But others, particularly women’s rights groups, balked at a letter issued late last year by a government committee suggesting that female government employees dress modestly. Another committee has instructed university students of both sexes — who generally adorn a rainbow of head coverings and fashionable jeans — to adopt a muted palette and “decent” clothing.

Alaa Makki, a member of parliament who is part of the committee that issued the rule, said he had reservations about imposing a dress code on young people. But, he added, members of the powerful religious parties had more influence than did liberals.

“The religious parties are politicians, and they are religious leaders in society,” Makki said. “And politicians have to fulfill the demands of imams or they will be marginalized.”

Basma al-Khateb, a women’s rights activist, said some of the government’s moves reminded her of the harsh controls under Hussein, before he was ousted in the 2003 U.S.-led invasion. She said she feared that the new democratic system had brought to power groups with autocratic tendencies and conflicting religious and political loyalties.

“At least with Saddam, we had one red line,” she said. “Now everyone is Saddam. We have 300 Saddams, each with his bloc and his party.”

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حاير نزل الراتب لو بعد؟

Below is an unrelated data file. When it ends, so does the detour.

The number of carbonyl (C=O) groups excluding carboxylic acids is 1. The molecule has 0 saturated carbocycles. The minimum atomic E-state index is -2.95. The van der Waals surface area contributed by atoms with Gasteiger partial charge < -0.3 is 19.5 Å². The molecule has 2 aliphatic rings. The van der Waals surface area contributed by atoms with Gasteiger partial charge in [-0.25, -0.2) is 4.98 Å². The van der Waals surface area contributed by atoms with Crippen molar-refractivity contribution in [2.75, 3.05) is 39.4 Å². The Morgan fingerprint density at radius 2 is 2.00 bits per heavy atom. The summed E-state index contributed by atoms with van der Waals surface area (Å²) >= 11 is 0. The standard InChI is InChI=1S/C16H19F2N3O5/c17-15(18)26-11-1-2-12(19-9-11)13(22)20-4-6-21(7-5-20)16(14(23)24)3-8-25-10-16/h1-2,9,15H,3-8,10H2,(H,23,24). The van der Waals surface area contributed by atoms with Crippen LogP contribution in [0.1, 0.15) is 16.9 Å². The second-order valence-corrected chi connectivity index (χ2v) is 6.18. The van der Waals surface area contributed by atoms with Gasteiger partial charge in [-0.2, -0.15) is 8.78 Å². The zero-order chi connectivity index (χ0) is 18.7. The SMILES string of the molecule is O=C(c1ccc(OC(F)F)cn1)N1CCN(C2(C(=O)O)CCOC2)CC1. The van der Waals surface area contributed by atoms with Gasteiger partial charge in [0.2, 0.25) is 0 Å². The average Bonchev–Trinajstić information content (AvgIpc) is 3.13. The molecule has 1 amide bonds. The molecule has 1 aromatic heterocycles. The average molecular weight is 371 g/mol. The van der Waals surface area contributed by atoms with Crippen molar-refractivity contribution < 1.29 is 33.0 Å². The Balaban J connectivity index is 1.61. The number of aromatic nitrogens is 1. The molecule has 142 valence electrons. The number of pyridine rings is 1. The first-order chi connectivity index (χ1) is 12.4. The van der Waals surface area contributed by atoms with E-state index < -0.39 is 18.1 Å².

هسه تكَدر تشترك بخدمة الرسائل النصية الي راح ترسلك رسالة في لحظة دفع الراتب على البطاقة او عند سحبك للراتب.
حيث أعلنت شركة كي كارد اليوم عن تقديمها خدمة جديدة لعملائها وأصبح بإمكان المتقاعدين والموظفين من مستخدمي بطاقة كي كارد تلقي إشعار عند اعلان دفع الرواتب عن طريق خدمة الرسائل النصية القصيرة (SMS) على الهاتف المحمول دون حاجة للاتصال بالانترنت، علماً ان هذه الخدمة مجانية، ويمكنك الإشتراك بها عن طريق الإتصال بمركز خدمة زبائن كي كارد من جميع الخطوط على الرقم "422"

ملاحظات من كي كارد:
١- الخدمة فعالة للمتقاعدين والموظفين حصراً.
٢- الخدمة متاحة حالياً لمشتركي خط زين فقط وقريبا ستكون متاحة لجميع الشبكات.
٣- توجد طريقة ثانية لتفعيل الخدمة عن طريق ارسال رقم البطاقة الذكية والاسم الرباعي واللقب واسم الام الثلاثي ورقم هوية الاحوال المدنية واسم الجهة المانحة ورقم الهاتف والمواليد (يوم/شهر/سنة) برسالة خاصة الى صفحة كي كارد الرسمية على فيسبوك.
٤- يمكنك الاتصال على الرقم 442 خلال ساعات الدوام الرسمي.

كُلشي أول متجر عراقي يجمع بين التسوق الالكتروني والدفع النقدي عند الاستلام

تعتمد اكثر مواقع التسوق الالكتروني على بطاقات الدفع الالكتروني, ويعاني العراقيين من عدم الثقة في التعاملات المالية عبر الانترنت, وهنا جاء دور موقع (كُلشي) ليكون أول متجر على الانترنت للأجهزة الالكترونية والهواتف النقالة في العراق, يقدم العديد من الخدمات للزبائن منها:
١- التوصيل المنزلي.
٢- الدفع النقدي عند الاستلام.
٣- خدمات الصيانة مع ضمان لمدة سنة.

صفحات الفيسبوك العراقية تفيض بالجنس Facebook sex trade thrives in Iraq

أم ..... ورفيقاتها.. محّركات الـ«سكس» في العراق
عمر الجفّال - جريدة السفير 10/12/2013
صفحات الـ«فايسبوك» العراقية تفيض بالجنس. صفحات لنساء «قوادات» ظهرن فجأة وبتن ينافسن أكثر السياسيين شعبيّة، وأكثر رجال الدين تأثيراً.. على الـ«لايكات».
منذ شهر آب الماضي، حصلت صفحة «أم ....» على أكثر من 71 ألف معجب. لم تقم بأي إعلان مموّل على الموقع. تجمّع الشباب حول الصفحة كالنمل حينما يعثر على قطعة سكّر. وأم .... ، بطبيعة الحال، سكّر مفقود في العراق. الجنس حرام، والعلاقات بين الشبّان والشابات تكاد تكون معدومة. وهذا يعني أن الحرمان يتسع، والسكّر يبور في المنازل، والنمل لا يقضم نفسه ما دامت أم .... وأخواتها تقدّم وجباتهن على صحون المجتمع الالكتروني الفاخرة.